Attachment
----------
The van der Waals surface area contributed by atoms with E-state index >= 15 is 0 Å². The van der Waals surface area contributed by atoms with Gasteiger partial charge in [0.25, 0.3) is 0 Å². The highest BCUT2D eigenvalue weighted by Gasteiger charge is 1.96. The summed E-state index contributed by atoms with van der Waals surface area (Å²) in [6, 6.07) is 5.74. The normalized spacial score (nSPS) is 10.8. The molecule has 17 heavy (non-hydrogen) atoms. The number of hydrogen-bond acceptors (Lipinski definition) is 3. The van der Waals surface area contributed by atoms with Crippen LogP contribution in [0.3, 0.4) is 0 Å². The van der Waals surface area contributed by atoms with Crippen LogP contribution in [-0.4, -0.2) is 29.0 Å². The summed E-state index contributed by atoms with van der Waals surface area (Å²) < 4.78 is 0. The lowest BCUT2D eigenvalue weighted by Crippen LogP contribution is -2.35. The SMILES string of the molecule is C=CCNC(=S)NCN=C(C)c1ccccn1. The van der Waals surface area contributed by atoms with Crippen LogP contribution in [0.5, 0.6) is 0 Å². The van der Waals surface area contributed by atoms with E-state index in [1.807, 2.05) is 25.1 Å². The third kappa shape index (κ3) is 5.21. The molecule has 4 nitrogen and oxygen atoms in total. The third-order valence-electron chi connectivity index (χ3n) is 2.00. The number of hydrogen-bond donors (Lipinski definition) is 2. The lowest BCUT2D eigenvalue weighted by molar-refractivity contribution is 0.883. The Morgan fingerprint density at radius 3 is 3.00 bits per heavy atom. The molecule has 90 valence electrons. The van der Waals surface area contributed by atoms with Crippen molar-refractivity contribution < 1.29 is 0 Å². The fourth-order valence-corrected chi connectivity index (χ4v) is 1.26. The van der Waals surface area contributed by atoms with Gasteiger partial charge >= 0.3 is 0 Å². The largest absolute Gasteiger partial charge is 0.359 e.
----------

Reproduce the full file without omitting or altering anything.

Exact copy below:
The van der Waals surface area contributed by atoms with E-state index >= 15 is 0 Å². The van der Waals surface area contributed by atoms with Gasteiger partial charge in [0.25, 0.3) is 0 Å². The highest BCUT2D eigenvalue weighted by Gasteiger charge is 1.96. The summed E-state index contributed by atoms with van der Waals surface area (Å²) in [6, 6.07) is 5.74. The normalized spacial score (nSPS) is 10.8. The molecule has 17 heavy (non-hydrogen) atoms. The number of hydrogen-bond acceptors (Lipinski definition) is 3. The van der Waals surface area contributed by atoms with Crippen LogP contribution in [0.3, 0.4) is 0 Å². The van der Waals surface area contributed by atoms with Crippen LogP contribution in [-0.4, -0.2) is 29.0 Å². The summed E-state index contributed by atoms with van der Waals surface area (Å²) < 4.78 is 0. The lowest BCUT2D eigenvalue weighted by Crippen LogP contribution is -2.35. The SMILES string of the molecule is C=CCNC(=S)NCN=C(C)c1ccccn1. The van der Waals surface area contributed by atoms with Crippen LogP contribution in [0.5, 0.6) is 0 Å². The van der Waals surface area contributed by atoms with E-state index in [1.807, 2.05) is 25.1 Å². The third kappa shape index (κ3) is 5.21. The molecule has 4 nitrogen and oxygen atoms in total. The third-order valence-electron chi connectivity index (χ3n) is 2.00. The number of hydrogen-bond donors (Lipinski definition) is 2. The lowest BCUT2D eigenvalue weighted by molar-refractivity contribution is 0.883. The Morgan fingerprint density at radius 3 is 3.00 bits per heavy atom. The molecule has 90 valence electrons. The van der Waals surface area contributed by atoms with Crippen molar-refractivity contribution < 1.29 is 0 Å². The fourth-order valence-corrected chi connectivity index (χ4v) is 1.26. The van der Waals surface area contributed by atoms with Gasteiger partial charge >= 0.3 is 0 Å². The largest absolute Gasteiger partial charge is 0.359 e.